Resources Contact Us Home
Laminated armrest
4019779 Laminated armrest
Patent Drawings:Drawing: 4019779-2    
« 1 »

(1 images)

Inventor: Hogan
Date Issued: April 26, 1977
Application: 05/611,475
Filed: September 8, 1975
Inventors: Hogan; Gerard T. (Southington, CT)
Assignee: Universal Oil Products Company (Des Plaines, IL)
Primary Examiner: Britts; Ramon S.
Assistant Examiner: Marquette; Darrell
Attorney Or Agent: Hoatson, Jr.; James R.Clark; Barry L.Page, II; William H.
U.S. Class: 297/411.24
Field Of Search: 297/412; 297/414; 297/416; 297/115; 297/422; 297/227; 297/232; 5/361B; 5/DIG.2
International Class: A47C 7/54
U.S Patent Documents: 2524659; 2804125; 3124390; 3362749; 3400979; 3893729
Foreign Patent Documents: 906,265
Other References:

Abstract: Laminated cushion formed of a plurality of alternating, relatively rigid and relatively soft layers of resilient foam has a higher compression rate in the direction of an axis parallel to the planes of the layers than in the transverse direction. Thus, when the cushion is positioned with the planes of the layers arranged vertically, the cushion is usable as an armrest. When it is positioned with the planes of the layers arranged horizontally, it is usable as a pillow. In a modification, the cushion can be added to the side of a conventional armrest on an aircraft passenger seat to increase the width thereof while being easily compressed sideways to accommodate larger framed passengers.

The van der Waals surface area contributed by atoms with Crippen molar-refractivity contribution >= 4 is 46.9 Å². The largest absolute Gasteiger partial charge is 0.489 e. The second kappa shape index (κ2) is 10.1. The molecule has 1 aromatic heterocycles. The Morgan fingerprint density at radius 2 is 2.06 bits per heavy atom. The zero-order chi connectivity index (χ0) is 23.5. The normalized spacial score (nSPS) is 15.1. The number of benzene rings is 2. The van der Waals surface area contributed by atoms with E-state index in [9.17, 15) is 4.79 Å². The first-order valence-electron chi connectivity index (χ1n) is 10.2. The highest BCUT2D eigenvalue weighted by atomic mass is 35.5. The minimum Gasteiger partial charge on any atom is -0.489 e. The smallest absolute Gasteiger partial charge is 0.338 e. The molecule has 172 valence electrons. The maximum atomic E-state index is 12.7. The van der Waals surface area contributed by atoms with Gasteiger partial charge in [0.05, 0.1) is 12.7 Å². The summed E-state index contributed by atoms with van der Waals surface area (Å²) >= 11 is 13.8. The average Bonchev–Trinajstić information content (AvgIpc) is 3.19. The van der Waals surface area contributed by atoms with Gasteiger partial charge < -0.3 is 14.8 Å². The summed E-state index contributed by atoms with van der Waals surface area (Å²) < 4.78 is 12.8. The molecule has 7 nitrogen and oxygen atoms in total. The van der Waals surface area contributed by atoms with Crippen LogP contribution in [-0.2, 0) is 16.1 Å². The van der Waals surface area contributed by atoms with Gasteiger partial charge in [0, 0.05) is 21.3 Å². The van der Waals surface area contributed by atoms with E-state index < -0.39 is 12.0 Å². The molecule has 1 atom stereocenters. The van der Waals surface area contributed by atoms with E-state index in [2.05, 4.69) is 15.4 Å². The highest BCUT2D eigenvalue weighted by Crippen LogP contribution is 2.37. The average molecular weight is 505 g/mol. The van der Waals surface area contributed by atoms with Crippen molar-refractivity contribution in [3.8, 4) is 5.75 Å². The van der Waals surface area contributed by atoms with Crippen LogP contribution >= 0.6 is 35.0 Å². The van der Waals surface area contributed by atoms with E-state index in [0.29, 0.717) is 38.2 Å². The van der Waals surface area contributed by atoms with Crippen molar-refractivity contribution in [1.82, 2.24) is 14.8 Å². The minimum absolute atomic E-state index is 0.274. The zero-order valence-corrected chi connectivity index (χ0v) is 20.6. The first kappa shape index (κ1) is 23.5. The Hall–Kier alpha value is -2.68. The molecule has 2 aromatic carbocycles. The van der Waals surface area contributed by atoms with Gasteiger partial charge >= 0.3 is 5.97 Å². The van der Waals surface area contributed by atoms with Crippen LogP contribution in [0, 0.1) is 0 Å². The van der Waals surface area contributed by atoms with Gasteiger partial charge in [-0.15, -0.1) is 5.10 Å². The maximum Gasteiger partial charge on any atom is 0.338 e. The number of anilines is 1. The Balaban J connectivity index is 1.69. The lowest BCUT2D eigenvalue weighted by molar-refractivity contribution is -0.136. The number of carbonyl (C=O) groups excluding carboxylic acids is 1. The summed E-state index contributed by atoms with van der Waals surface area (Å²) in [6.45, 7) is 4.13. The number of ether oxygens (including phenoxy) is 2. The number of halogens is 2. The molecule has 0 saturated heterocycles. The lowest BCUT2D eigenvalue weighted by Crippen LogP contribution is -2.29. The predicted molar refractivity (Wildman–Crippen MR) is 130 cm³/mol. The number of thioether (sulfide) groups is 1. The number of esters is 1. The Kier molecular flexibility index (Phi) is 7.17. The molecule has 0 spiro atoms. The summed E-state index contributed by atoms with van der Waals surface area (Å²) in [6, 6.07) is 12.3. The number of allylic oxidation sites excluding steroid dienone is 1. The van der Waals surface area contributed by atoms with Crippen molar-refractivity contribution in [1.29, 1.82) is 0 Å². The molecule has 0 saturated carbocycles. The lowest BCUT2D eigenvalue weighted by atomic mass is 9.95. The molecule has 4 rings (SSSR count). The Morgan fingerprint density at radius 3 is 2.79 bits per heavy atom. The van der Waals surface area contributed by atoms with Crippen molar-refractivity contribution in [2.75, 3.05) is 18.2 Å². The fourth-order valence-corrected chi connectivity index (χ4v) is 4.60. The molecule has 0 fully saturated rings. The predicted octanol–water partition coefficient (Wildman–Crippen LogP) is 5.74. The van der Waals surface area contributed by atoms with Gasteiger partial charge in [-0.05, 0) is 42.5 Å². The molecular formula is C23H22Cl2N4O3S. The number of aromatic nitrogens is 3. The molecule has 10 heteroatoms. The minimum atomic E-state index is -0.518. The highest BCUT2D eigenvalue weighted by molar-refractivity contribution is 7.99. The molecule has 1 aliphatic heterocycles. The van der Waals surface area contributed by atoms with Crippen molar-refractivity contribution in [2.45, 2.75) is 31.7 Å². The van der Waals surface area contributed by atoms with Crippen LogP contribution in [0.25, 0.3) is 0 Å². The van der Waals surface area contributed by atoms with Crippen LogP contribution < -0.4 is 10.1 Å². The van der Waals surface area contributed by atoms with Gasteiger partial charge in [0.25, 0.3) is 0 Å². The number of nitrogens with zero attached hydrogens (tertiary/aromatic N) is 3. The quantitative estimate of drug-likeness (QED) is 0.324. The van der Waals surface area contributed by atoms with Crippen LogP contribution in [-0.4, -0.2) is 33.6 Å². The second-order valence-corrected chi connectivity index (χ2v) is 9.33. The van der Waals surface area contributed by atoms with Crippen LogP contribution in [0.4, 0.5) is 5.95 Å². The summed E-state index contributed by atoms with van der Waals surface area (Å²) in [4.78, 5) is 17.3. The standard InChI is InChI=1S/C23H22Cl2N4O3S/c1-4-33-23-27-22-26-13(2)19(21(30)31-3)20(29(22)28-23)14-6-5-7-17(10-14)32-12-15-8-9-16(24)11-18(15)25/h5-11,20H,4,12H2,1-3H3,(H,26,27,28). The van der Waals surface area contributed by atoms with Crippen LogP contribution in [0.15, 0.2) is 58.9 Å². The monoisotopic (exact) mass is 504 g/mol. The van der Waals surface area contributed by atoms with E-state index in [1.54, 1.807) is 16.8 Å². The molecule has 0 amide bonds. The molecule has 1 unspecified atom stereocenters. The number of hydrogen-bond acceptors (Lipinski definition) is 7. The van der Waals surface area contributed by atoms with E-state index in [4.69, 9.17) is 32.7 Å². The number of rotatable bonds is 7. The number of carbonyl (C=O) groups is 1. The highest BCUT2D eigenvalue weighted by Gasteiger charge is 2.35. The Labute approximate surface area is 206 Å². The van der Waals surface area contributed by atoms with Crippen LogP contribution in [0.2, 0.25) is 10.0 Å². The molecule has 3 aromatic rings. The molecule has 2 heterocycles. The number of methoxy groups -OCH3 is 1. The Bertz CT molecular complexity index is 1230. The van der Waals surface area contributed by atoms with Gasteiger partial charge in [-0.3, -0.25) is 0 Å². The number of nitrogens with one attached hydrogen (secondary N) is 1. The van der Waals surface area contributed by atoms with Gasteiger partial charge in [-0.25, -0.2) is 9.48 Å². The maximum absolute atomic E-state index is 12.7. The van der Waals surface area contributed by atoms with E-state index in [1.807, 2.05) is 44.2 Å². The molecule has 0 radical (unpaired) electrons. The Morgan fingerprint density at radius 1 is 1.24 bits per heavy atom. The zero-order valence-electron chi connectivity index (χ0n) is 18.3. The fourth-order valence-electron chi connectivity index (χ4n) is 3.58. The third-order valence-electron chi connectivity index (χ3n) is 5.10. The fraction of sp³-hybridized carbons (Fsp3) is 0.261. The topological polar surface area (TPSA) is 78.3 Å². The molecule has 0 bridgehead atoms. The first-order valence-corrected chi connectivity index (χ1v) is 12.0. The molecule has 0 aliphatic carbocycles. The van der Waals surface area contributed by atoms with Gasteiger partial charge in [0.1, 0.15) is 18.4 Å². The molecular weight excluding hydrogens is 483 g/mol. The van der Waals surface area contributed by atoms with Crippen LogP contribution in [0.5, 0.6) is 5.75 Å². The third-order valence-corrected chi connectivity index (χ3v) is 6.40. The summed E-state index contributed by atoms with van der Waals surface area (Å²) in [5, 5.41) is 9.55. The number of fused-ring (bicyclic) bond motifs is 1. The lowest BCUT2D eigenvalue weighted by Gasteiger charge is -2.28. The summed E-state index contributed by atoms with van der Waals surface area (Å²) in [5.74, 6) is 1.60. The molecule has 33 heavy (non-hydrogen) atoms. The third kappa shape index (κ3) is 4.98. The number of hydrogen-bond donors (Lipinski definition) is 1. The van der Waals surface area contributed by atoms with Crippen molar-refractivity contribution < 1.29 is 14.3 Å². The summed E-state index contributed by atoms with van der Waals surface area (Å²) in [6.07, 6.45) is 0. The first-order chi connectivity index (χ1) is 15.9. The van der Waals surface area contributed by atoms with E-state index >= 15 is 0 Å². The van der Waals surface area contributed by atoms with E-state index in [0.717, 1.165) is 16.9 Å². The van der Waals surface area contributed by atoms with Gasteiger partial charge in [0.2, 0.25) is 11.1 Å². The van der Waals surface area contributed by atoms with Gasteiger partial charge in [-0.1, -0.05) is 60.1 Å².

Claim: I claim as my invention:

1. In combination, a multi-passenger seat and an armrest for separating a pair of adjacent seating positions thereon, the armrest having a pair of armrest portions oneither side of a rigid central support member, said armrest portions offering greater resistance to loading in a vertical direction than in a sideways direction so that their deflection for a given loading is at least three times greater sideways thendownwardly, said armrest portions each comprising a plurality of spaced layers of relatively rigid foam and a plurality of spaced layers of relatively soft foam, said soft foam layers having a thickness not exceeding about one inch and said rigid foamlayers being of lesser thickness, said rigid foam layers and said soft foam layers being alternately bonded to each other in vertical planes and attached to each side of said rigid central support member.

The invention relates to multi-occupant seating such as aircraft passenger seating wherein the occupants are separated by armrests. With the advent of newer wide body aircraft there has been some increase in the width of seats, especially in thefirst class cabin, from that used in older aircraft. Some of the extra width has gone into wider armrests separating the seats. The wide armrests have proven popular and present a somewhat luxurious appearance to coach class passengers who normallyhave quite narrow armrests separating them from adjacent passengers. Since seats are usually built to accommodate the larger framed passenger it is obvious that they are wider than necessary for the average passenger. It would seem desirable,therefore, to provide a seat and armrest combination wherein the armrest is ordinarily quite wide but which can be reduced in size to accommodate a large passenger. Such seating would have the esthetically pleasing features of wide armrests as well asthe functional advantage that normal sized adjacent passengers could each use the armrest rather than have to compete for its use as is normal with narrow armrests.